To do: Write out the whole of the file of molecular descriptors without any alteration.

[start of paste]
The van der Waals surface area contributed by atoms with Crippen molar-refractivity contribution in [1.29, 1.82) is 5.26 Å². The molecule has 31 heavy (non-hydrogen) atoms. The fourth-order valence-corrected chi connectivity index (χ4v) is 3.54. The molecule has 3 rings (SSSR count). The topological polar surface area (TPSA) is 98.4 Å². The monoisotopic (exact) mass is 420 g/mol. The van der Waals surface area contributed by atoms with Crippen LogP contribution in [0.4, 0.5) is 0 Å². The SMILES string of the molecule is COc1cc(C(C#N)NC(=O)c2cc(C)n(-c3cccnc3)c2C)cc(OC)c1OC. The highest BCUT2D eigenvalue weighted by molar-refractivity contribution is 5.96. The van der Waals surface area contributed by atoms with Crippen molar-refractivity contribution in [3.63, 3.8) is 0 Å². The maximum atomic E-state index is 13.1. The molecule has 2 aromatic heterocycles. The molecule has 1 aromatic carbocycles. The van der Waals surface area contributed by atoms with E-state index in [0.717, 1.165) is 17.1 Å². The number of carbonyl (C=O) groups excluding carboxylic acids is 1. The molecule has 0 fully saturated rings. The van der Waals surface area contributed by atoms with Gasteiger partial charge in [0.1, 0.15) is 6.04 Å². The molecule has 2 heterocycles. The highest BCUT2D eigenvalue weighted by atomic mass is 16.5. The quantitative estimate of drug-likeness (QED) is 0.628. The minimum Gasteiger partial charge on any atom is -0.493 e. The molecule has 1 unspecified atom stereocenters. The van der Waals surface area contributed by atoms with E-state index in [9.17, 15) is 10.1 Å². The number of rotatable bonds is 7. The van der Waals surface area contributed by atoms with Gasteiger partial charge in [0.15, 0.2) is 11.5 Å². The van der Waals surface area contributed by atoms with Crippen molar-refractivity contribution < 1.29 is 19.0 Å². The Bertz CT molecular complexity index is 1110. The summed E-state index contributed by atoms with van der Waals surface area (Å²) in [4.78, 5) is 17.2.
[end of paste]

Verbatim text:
The van der Waals surface area contributed by atoms with Crippen molar-refractivity contribution in [1.29, 1.82) is 5.26 Å². The molecule has 31 heavy (non-hydrogen) atoms. The fourth-order valence-corrected chi connectivity index (χ4v) is 3.54. The molecule has 3 rings (SSSR count). The topological polar surface area (TPSA) is 98.4 Å². The monoisotopic (exact) mass is 420 g/mol. The van der Waals surface area contributed by atoms with Crippen LogP contribution in [0.4, 0.5) is 0 Å². The SMILES string of the molecule is COc1cc(C(C#N)NC(=O)c2cc(C)n(-c3cccnc3)c2C)cc(OC)c1OC. The highest BCUT2D eigenvalue weighted by molar-refractivity contribution is 5.96. The van der Waals surface area contributed by atoms with Crippen molar-refractivity contribution in [3.63, 3.8) is 0 Å². The maximum atomic E-state index is 13.1. The molecule has 2 aromatic heterocycles. The molecule has 1 aromatic carbocycles. The van der Waals surface area contributed by atoms with E-state index in [0.717, 1.165) is 17.1 Å². The number of carbonyl (C=O) groups excluding carboxylic acids is 1. The molecule has 0 fully saturated rings. The van der Waals surface area contributed by atoms with Gasteiger partial charge in [0.1, 0.15) is 6.04 Å². The molecule has 2 heterocycles. The highest BCUT2D eigenvalue weighted by atomic mass is 16.5. The quantitative estimate of drug-likeness (QED) is 0.628. The minimum Gasteiger partial charge on any atom is -0.493 e. The molecule has 1 unspecified atom stereocenters. The van der Waals surface area contributed by atoms with E-state index in [9.17, 15) is 10.1 Å². The number of rotatable bonds is 7. The van der Waals surface area contributed by atoms with Gasteiger partial charge in [0.15, 0.2) is 11.5 Å². The van der Waals surface area contributed by atoms with Crippen molar-refractivity contribution < 1.29 is 19.0 Å². The Bertz CT molecular complexity index is 1110. The summed E-state index contributed by atoms with van der Waals surface area (Å²) in [4.78, 5) is 17.2.